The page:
The charade is over. American taxpayers finally seem to be aware that they are the servants, not the masters, of government at all levels. Government-employee unions have played a key role in causing bankruptcy in most American states, and their pleas for more bailouts financed by endless tax increases are finally ringing hollow. Words: 1192
So says Thomas J. DiLorenzo (www.mises.org) in an article* which Lorimer Wilson, editor of www.munKNEE.com, has reformatted and edited […] further for the sake of clarity and brevity to ensure a fast and easy read. Please note that this paragraph must be included in any article re-posting to avoid copyright infringement. DiLorenzo goes on to say:
Why Many State and Local Governments are Bankrupt
a) The Combination of Government Run Monopolies and Government Employee Unions: Government-employee unions have vastly more power than do private-sector unions because the entities they work for are typically monopolies. When the employees of a grocery store, for example, go on strike and shut down the store, consumers can simply shop elsewhere, and the grocery-store management is perfectly free to hire replacement workers. In contrast, when a city teachers’ or garbage-truck drivers’ union goes on strike, there is no school and no garbage collection as long as the strike goes on. In addition, teachers’ tenure (typically after two or three years in government schools) and civil-service regulations make it extremely costly if not virtually impossible to hire replacement workers.
Thus, when government bureaucrats go on strike they have the ability to completely shut down the entire “industry” they “work” in indefinitely. The taxpayers will complain bitterly about the absence of schools and garbage collection, forcing the mayor, governor, or city councillors to quickly cave in to the union’s demands to avoid risking the loss of their own jobs due to voter dissatisfaction. This process is the primary reason why, in general, the expenses of state and local governments have skyrocketed year in and year out…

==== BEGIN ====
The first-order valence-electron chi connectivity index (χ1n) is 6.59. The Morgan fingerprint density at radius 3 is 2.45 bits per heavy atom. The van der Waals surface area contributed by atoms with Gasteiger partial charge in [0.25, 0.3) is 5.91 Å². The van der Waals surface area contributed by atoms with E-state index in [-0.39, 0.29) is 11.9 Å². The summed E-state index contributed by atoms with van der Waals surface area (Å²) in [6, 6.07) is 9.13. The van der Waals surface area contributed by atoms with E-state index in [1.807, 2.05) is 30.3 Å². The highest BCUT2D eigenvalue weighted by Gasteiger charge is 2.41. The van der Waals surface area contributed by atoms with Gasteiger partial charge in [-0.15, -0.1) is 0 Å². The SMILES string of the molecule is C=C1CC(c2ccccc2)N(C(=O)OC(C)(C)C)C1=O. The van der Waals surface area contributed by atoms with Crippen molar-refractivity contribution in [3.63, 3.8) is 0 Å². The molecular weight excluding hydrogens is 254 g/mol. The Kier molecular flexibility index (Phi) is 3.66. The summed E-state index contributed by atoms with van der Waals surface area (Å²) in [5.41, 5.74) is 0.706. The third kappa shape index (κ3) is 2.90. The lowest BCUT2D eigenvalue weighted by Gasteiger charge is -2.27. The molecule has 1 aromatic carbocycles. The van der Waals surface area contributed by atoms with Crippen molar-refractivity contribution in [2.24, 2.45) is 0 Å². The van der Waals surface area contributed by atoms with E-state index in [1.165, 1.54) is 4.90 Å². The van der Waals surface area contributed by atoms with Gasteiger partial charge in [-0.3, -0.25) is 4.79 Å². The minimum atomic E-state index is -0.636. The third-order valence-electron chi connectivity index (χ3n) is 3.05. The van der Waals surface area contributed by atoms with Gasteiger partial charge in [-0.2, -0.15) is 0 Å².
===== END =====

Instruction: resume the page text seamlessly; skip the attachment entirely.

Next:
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The enormous power of government-employee unions effectively transfers the power to tax from voters to the unions. Because government-employee unions can so easily force elected officials to raise taxes to meet their “demands,” it is they, not the voters, who control the rate of taxation within a political jurisdiction. They are the beneficiaries of a particular form of taxation without representation (not that taxation with representation is much better). This is why some states have laws prohibiting strikes by government-employee unions…
b) Spectacular Pension Promises: Politicians are caught in a political bind by government-employee unions: if they cave in to their wage demands and raise taxes to finance them, then they increase the chances of being kicked out of office themselves in the next election. The “solution” to this dilemma has been to offer government-employee unions moderate wage increases but spectacular pension promises. This allows politicians to pander to the unions but defer the costs to the future, long after the panderers are retired from politics.
Read Arnold Bock’s article “The Day of Gold-Plated Public Sector Pensions are Numbered” for more on this subject
As taxpayers in California, Wisconsin, Indiana, and many other states are realizing, the future has arrived. The Wall Street Journal reports that state and local governments in the United States currently have $3.5 trillion in unfunded pension liabilities. They must either raise taxes dramatically to fund these liabilities, as some have already done, or drastically cut back or eliminate government-employee pensions.